# Complex number isomorphic to certain $2\times 2$ matrices?

I have been trying to prove this, but I am having trouble understanding how to prove the following mapping I found is injective and surjective. Just as a side note, I am trying to show the complex ring is isomorphic to special $2\times2$ matrices in regard to matrix multiplication and addition. Showing these hold is simple enough.

$$\phi:a+bi \rightarrow \begin{pmatrix} a & -b \\ b & a \end{pmatrix}$$

This is what I have so far:

Injective: I am also confused over the fact that there are two operations, and in turn two neutral elements (1 and 0). Showing that the kernel is trivial is usually the way I go about proving whether a mapping is injective, but I just can't grasp this.

$$\phi(z_1) = \phi(z_2) \implies \phi(z_1)\phi(z_2)^{-1} = I = \phi(z_1)\phi(z_2^{-1}) = \phi(z_2)\phi(z_2^{-1}).$$

So if we can just show that the kernel of $\phi$ is trivial, then it also shows that $z_1 = z_2$. The only complex number that maps to the identity matrix is one where $a = 1$ and $b = 0$, $a + bi = 1 + 0i = 1$.

Using a similar argument for addition we can just say that the only complex number $z$ such that $\phi(z) = 0\text{-matrix}$, is one where $a=0$ and $b=0$, $a+bi=0+0i=0$.

Surjective:

I forgot to add this before I posted, but I honestly don't really understand how to prove this because it just seems so obvious. All possible $2\times2$ matrices of that form have a complex representation because the complex number can always be identified by its real parts and since the elements of the $2\times2$ matrix are real then the mapping is obviously onto.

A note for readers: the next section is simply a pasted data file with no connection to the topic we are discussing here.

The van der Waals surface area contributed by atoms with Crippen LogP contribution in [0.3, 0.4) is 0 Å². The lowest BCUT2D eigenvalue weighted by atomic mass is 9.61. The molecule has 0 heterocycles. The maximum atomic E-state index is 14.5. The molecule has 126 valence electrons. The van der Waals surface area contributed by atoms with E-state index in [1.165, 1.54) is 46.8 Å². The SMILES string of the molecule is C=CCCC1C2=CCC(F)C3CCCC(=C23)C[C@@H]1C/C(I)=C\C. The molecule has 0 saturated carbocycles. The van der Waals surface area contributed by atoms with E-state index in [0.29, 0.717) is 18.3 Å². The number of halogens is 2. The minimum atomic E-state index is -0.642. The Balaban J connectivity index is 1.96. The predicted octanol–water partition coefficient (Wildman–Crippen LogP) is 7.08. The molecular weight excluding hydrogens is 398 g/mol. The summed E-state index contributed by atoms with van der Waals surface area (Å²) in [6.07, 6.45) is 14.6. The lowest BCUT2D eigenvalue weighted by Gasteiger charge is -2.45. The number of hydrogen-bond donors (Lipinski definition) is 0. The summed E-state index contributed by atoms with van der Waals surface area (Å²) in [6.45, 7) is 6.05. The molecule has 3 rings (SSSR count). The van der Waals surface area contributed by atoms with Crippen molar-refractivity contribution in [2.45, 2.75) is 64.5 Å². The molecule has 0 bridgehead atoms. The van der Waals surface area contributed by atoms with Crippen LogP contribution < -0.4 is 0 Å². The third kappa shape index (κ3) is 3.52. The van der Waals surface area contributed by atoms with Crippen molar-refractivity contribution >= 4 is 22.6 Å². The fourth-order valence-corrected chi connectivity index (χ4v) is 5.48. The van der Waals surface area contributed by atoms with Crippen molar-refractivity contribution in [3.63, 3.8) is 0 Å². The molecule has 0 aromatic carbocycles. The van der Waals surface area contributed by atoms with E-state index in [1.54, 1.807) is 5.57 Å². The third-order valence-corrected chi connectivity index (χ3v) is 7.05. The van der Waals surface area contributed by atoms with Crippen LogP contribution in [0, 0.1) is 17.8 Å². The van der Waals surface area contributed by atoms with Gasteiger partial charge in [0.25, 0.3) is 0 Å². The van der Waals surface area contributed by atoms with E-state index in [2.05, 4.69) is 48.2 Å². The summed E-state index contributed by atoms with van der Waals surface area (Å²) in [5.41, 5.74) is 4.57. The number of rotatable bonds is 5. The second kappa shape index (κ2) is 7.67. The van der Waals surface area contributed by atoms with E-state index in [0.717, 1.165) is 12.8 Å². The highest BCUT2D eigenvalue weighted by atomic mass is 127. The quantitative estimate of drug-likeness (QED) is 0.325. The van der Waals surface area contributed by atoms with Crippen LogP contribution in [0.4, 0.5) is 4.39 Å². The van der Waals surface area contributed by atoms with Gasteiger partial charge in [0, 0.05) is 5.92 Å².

I have always had trouble understanding when I can say that I have "rigorously" proved something, so any help would be appreciated!

You could prove injectivity simply by showing $$z\ne w \Rightarrow \phi(z) \ne \phi(w)$$ wich is next to obvious.
Regarding surjectivity: A function is always surjective on its range. All you need to show here is that any Matrix $\pmatrix{a&-b\\b&a}$ is in the range of $\phi$, explicitly $a+bi$ is the required argument (sounds like nothing to show, because it's simply the definition of $\phi$ wich guarantees this)

For injectivity assume that for some $(a,b), (a',b') \in \mathbb C$:

$$\phi (a,b) = \left (\begin{array}{cc} a & -b \\ b & a \end{array}\right ) = \left (\begin{array}{cc} a' & -b' \\ b' & a' \end{array}\right ) = \phi(a',b')$$

Then since two matrices are equal if and only if each entry us equal it follows that $a=a'$ and $b=b'$ hence $\phi$ is injective.

Your argument for surjectivity is good: Let $\left (\begin{array}{cc} a & -b \\ b & a \end{array}\right ) \in M_2(\mathbb R)$. Then $\phi$ maps $(a,b)$ to it.

The map is bijective by the argument you give; the trick is showing that it respects addition and (especially) multiplciation. Here's another way of doing so: Consider $\mathbb{C}$ as a $2$-dimensional real vector space with basis $\{1, i\}$. You then have a map $f:\mathbb{C} \to M_2(\mathbb{R})$ (i.e., $2$-dimensional real matrices) defined by $f(z)w = zw$ (with respect to this basis). It's clear that this map preserves addition and multiplication. If you write out $f$ explicitly, it's exactly the map $a + bi \to \begin{pmatrix} a & b\\-b & a\end{pmatrix}$ you describe (at least modulo a sign flip).

• For injectivity you need to show that if $\phi(z_1)=\phi(z_2)$ then $z_1=z_2$. So assume that $$\phi(a+bi)=\begin{pmatrix}a&-b\\b&a\end{pmatrix}=\begin{pmatrix}a'&-b'\\b'&a'\end{pmatrix}=\phi(a'+b'i)$$ then $$\begin{pmatrix}a-a'&-b+b'\\b-b'&a-a'\end{pmatrix}=\begin{pmatrix}0&0\\0&0\end{pmatrix}$$ so $a=a'$, and $b=b'$ which means that $a+bi=a'+b'i$.

• For surjectivity all the matrices are on the form $$\begin{pmatrix}a&-b\\b&a\end{pmatrix}$$ with $a,b\in\mathbb{R}$, and the element $a+bi$ maps to it.